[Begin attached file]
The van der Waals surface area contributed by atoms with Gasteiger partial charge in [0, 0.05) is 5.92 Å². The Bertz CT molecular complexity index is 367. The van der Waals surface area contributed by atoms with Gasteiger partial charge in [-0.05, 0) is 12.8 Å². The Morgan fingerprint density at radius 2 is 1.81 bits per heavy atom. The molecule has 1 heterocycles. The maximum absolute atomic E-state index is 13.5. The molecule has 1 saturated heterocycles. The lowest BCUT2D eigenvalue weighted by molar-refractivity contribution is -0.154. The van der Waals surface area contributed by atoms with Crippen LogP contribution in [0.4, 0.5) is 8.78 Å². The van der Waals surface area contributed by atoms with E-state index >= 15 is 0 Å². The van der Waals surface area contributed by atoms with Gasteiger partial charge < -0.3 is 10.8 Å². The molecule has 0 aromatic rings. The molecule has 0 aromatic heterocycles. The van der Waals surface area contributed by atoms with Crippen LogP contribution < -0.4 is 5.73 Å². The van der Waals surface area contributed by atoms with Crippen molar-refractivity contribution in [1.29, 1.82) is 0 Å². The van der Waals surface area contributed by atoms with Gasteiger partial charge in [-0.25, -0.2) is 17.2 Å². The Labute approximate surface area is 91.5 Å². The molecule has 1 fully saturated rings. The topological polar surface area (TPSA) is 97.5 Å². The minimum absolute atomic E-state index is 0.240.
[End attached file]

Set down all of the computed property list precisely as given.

The van der Waals surface area contributed by atoms with Gasteiger partial charge in [0, 0.05) is 5.92 Å². The Bertz CT molecular complexity index is 367. The van der Waals surface area contributed by atoms with Gasteiger partial charge in [-0.05, 0) is 12.8 Å². The Morgan fingerprint density at radius 2 is 1.81 bits per heavy atom. The molecule has 1 heterocycles. The maximum absolute atomic E-state index is 13.5. The molecule has 1 saturated heterocycles. The lowest BCUT2D eigenvalue weighted by molar-refractivity contribution is -0.154. The van der Waals surface area contributed by atoms with Crippen LogP contribution in [0.4, 0.5) is 8.78 Å². The van der Waals surface area contributed by atoms with E-state index >= 15 is 0 Å². The van der Waals surface area contributed by atoms with Gasteiger partial charge < -0.3 is 10.8 Å². The molecule has 0 aromatic rings. The molecule has 0 aromatic heterocycles. The van der Waals surface area contributed by atoms with Crippen LogP contribution < -0.4 is 5.73 Å². The van der Waals surface area contributed by atoms with Crippen molar-refractivity contribution in [1.29, 1.82) is 0 Å². The van der Waals surface area contributed by atoms with Gasteiger partial charge in [-0.25, -0.2) is 17.2 Å². The Labute approximate surface area is 91.5 Å². The molecule has 1 fully saturated rings. The topological polar surface area (TPSA) is 97.5 Å². The minimum absolute atomic E-state index is 0.240.